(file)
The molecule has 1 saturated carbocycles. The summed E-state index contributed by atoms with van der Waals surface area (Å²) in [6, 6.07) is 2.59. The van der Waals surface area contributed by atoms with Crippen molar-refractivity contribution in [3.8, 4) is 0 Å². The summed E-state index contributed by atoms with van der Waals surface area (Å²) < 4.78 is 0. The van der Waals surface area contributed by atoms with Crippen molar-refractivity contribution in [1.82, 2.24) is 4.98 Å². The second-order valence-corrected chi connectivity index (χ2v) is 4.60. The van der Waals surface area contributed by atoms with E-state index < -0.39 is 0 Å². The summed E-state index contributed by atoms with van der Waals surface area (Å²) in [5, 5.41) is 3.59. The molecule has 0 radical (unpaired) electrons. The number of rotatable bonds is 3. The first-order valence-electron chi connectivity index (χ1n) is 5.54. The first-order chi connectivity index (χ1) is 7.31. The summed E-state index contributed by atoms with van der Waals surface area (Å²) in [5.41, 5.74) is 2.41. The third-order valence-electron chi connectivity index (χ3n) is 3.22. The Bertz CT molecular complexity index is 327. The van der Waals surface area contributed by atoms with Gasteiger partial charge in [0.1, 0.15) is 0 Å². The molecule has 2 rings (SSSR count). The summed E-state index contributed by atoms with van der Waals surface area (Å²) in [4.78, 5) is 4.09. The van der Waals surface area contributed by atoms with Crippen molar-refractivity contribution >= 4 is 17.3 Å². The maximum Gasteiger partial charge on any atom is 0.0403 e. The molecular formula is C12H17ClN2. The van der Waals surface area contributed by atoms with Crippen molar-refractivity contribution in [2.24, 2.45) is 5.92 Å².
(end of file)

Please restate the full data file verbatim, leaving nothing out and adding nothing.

The molecule has 1 saturated carbocycles. The summed E-state index contributed by atoms with van der Waals surface area (Å²) in [6, 6.07) is 2.59. The van der Waals surface area contributed by atoms with Crippen molar-refractivity contribution in [3.8, 4) is 0 Å². The summed E-state index contributed by atoms with van der Waals surface area (Å²) < 4.78 is 0. The van der Waals surface area contributed by atoms with Crippen molar-refractivity contribution in [1.82, 2.24) is 4.98 Å². The second-order valence-corrected chi connectivity index (χ2v) is 4.60. The van der Waals surface area contributed by atoms with E-state index < -0.39 is 0 Å². The summed E-state index contributed by atoms with van der Waals surface area (Å²) in [5, 5.41) is 3.59. The molecule has 0 radical (unpaired) electrons. The number of rotatable bonds is 3. The first-order valence-electron chi connectivity index (χ1n) is 5.54. The first-order chi connectivity index (χ1) is 7.31. The summed E-state index contributed by atoms with van der Waals surface area (Å²) in [5.41, 5.74) is 2.41. The third-order valence-electron chi connectivity index (χ3n) is 3.22. The Bertz CT molecular complexity index is 327. The van der Waals surface area contributed by atoms with Gasteiger partial charge in [0.1, 0.15) is 0 Å². The molecule has 2 rings (SSSR count). The summed E-state index contributed by atoms with van der Waals surface area (Å²) in [4.78, 5) is 4.09. The van der Waals surface area contributed by atoms with Crippen molar-refractivity contribution >= 4 is 17.3 Å². The maximum Gasteiger partial charge on any atom is 0.0403 e. The molecular formula is C12H17ClN2. The van der Waals surface area contributed by atoms with Crippen molar-refractivity contribution in [2.24, 2.45) is 5.92 Å².